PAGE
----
Cell Phone Clock Inaccuracy [Telecom]

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And all this time I thought cell phones were
networked-synched for their time-of-day displays.

For the 10 years I've carried a cell phone (two qualcomms
and now a Samsung), the time-of-day has been reliable and

That ended on Christmas eve day, when I temporarily lost my
phone, decided to get a replacement (another Samsung) and
discovered that its clock was 4-6 minutes slow. The
T-mobile store people assured me this "happened all the
time" -- some clocks were on, others were off. "That
doesn't make any sense," I said.

They shrugged. My old phone was found and returned a few
days later. I disliked the new phone for many reasons
besides the slow clock, so I took it back, reactivated my old
phone. And now it too was 4-6 minutes slow. I can travel to
different areas and compare my phone to others' with the
same carrier. They're on, I'm off.

I can manually set the clock in the phone, but within a few
moments it is  updated back to the wrong time. I went back
to the store, checked maybe 18 display phones. Three were
running 4-6 minutes slow, two were more than five hours
off, the others were accurate, far as I could tell.

So now I'm trying to understand just how this is happening,
assuming a network time sync signal, and moreover, how it
can be fixed. (T-Mobile Tech Support said they wouldn't
even consider generating a trouble ticket until "enough"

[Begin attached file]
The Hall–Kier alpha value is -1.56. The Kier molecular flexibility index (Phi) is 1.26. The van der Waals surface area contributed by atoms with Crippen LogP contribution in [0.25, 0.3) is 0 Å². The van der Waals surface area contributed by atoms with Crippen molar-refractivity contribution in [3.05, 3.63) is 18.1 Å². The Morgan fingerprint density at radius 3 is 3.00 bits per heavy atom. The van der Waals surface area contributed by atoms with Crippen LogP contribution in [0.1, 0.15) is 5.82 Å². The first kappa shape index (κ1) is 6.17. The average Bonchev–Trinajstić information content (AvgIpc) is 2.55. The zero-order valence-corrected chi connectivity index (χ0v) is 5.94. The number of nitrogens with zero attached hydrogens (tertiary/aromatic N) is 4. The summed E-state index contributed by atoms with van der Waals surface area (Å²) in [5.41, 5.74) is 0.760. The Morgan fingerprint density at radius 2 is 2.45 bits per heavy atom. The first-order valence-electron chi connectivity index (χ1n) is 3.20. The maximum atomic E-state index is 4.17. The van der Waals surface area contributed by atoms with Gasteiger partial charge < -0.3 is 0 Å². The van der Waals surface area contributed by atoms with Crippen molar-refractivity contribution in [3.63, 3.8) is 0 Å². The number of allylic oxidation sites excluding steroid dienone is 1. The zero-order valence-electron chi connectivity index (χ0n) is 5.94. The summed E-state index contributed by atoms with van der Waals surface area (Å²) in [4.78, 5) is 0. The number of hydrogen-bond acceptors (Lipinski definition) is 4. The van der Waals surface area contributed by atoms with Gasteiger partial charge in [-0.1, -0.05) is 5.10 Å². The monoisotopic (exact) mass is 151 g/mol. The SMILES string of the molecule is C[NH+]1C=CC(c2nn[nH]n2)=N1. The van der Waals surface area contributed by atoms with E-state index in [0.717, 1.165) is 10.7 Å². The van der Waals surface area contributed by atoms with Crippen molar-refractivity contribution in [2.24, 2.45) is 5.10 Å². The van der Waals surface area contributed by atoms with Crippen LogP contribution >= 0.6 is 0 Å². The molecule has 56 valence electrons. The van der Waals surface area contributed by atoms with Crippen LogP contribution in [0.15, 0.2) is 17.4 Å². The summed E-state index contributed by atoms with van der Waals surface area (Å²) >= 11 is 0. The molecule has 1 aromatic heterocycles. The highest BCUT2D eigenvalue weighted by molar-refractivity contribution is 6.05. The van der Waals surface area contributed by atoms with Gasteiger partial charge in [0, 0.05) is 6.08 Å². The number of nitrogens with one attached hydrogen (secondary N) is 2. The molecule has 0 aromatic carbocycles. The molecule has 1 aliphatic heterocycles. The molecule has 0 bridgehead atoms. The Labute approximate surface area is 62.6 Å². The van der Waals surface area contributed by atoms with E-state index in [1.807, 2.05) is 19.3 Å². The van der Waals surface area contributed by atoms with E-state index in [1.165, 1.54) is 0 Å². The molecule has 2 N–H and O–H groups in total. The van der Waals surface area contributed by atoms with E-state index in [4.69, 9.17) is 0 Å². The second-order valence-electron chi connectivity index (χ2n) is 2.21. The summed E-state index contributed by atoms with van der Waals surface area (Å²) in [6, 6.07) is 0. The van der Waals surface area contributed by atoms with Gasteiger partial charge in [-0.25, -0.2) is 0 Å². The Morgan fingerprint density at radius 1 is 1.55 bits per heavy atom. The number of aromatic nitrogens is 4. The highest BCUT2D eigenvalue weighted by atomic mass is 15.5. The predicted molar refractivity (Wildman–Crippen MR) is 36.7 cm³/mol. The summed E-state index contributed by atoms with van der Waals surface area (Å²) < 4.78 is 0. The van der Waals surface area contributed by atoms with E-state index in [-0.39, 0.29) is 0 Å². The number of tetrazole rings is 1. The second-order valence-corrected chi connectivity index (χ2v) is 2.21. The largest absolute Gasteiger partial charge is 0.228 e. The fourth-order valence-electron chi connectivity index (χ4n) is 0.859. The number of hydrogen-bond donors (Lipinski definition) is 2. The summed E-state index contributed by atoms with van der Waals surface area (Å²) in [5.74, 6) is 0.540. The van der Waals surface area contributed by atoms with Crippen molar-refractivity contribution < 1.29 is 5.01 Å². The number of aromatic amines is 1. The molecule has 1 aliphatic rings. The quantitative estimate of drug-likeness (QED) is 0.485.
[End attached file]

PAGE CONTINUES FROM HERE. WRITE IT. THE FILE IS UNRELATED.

people complained.)

Any ideas?


Re: Cell Phone Clock Inaccuracy [Telecom]
Frank Stearns wrote:
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That really sounds strange, the phone is always in contact with the
switch which has a network clock, and that must be right or other
problems will be caused.  The switch clock is also updated with other
clocks. Also each time a call comes in the clock will update as all
phone do with CID. I checked all 3 of my cell phones 1 each of a Palm,
Samsung and Sanyo, all 3 have the same time, my CID box seems to be
also the same.  I checked my computer which is on a network clock and
updates every 5 minutes and also is the same, or at least the same
miute, the seconds could be off.

I know that when I had worked on CO Switches we had a cross between
the network clock and a backup and the switch would not work correctly
until we found and reversed the cables.

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Re: Cell Phone Clock Inaccuracy [Telecom]
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I know you said that you can set your clock manually in the phone but
make sure your phone is set to "Network" as opposed to "Phone" for
time source.  This seems to be only an option on GSM/GPRS phone
carriers such as T-Mobile and AT&T.  The phones you saw on display in
the store may have been set to "Phone" or "Manual", which is why they
may have been off.   The phone's time from the Network  comes from the
cell tower which is either all in sync via the MSC (switch) or via the
GPS antennas that all cell sites have.  (As an aside, some people
thing the GPS on the site is so they know where the site is....well,
the site doesn't move so they know where it is - the GPS is used for